• How to send IELTS scores to the Maryland Board of Nursing?
    To send your IELTS scores to the Maryland Board of Nursing, request the testing agency to directly send your official test results to the Board. Make sure to provide the Board’s correct mailing address or any specific instructions provided by the Board for receiving scores.
  • How to update my record on Maryland Board of Nursing?
    To update your record with the Maryland Board of Nursing, you can typically do so through their online portal. Log in with your credentials, navigate to the section for personal information or record update, and submit the necessary changes. For significant updates or if you encounter issues, contact the Board directly via email or phone.
  • How to check nursing license status in Maryland?
    Use the Maryland Board of Nursing’s online verification tool at You can search by your name or license number to view the status of your nursing license.
  • What is CCRN certification in nursing?
    CCRN certification, offered by the American Association of Critical-Care Nurses (AACN), recognizes RNs and APRNs specializing in the care of acutely or critically ill patients. It validates your expertise and commitment to high standards in critical care nursing.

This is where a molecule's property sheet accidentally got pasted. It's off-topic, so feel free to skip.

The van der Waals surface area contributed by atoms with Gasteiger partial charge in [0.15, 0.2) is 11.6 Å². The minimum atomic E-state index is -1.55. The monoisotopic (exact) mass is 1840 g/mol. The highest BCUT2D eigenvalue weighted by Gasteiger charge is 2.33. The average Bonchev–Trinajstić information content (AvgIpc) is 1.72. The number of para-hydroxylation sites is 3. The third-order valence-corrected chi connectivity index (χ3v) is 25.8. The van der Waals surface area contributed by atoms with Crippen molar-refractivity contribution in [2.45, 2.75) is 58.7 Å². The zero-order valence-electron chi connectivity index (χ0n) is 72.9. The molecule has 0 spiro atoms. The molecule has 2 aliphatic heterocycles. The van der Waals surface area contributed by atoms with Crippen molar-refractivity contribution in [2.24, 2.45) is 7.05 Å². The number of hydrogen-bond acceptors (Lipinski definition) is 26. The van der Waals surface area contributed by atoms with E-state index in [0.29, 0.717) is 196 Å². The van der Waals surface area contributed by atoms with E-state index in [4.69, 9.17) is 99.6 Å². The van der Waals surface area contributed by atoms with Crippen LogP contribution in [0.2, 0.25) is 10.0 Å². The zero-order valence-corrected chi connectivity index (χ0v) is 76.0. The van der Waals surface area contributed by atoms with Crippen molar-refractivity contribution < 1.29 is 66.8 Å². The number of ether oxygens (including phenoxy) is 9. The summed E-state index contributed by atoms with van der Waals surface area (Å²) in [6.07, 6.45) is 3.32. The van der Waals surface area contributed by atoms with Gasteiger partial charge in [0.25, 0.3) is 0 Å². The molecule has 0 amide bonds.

• Is Maryland a compact state for nurses?
    Yes, Maryland is part of the Nurse Licensure Compact (NLC), allowing nurses to practice in multiple compact states with one multistate license, simplifying the process for nurses to work across state lines.
  • How to get a compact nursing license in Maryland?
    Apply for licensure by endorsement if you hold an active license in another state, or if new, apply directly to the Maryland Board of Nursing. Ensure you meet all Maryland licensing requirements, including a criminal history records check.
  • How much is it to renew your license in Maryland?
    The cost to renew a nursing license in Maryland varies by license type and can change. RNs will have to pay $136, LPNs are to pay $110.00, APRNs—$146.00, and CNAs—$40.00.
  • How to verify a CNA license?
    To verify a CNA license in Maryland, use the Board of Nursing’s online verification tool. Enter the CNA’s name or license number to access their current licensure status and credentials.